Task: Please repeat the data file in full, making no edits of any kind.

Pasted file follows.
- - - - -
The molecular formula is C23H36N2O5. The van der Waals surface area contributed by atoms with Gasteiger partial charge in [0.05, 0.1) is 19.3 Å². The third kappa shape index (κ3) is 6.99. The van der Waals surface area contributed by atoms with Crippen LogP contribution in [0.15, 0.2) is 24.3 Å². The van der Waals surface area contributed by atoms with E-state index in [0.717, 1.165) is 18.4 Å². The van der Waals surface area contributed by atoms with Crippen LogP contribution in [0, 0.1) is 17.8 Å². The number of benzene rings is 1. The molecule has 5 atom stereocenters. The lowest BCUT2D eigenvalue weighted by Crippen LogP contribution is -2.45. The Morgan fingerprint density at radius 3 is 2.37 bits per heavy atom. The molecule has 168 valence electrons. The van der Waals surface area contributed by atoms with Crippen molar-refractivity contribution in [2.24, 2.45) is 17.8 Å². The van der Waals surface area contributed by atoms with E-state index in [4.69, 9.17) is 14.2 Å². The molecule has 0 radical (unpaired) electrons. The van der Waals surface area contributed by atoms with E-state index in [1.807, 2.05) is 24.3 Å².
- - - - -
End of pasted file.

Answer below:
The molecular formula is C23H36N2O5. The van der Waals surface area contributed by atoms with Gasteiger partial charge in [0.05, 0.1) is 19.3 Å². The third kappa shape index (κ3) is 6.99. The van der Waals surface area contributed by atoms with Crippen LogP contribution in [0.15, 0.2) is 24.3 Å². The van der Waals surface area contributed by atoms with E-state index in [0.717, 1.165) is 18.4 Å². The van der Waals surface area contributed by atoms with Crippen LogP contribution in [0, 0.1) is 17.8 Å². The number of benzene rings is 1. The molecule has 5 atom stereocenters. The lowest BCUT2D eigenvalue weighted by Crippen LogP contribution is -2.45. The Morgan fingerprint density at radius 3 is 2.37 bits per heavy atom. The molecule has 168 valence electrons. The van der Waals surface area contributed by atoms with Crippen molar-refractivity contribution in [2.24, 2.45) is 17.8 Å². The van der Waals surface area contributed by atoms with E-state index in [4.69, 9.17) is 14.2 Å². The molecule has 0 radical (unpaired) electrons. The van der Waals surface area contributed by atoms with E-state index in [1.807, 2.05) is 24.3 Å².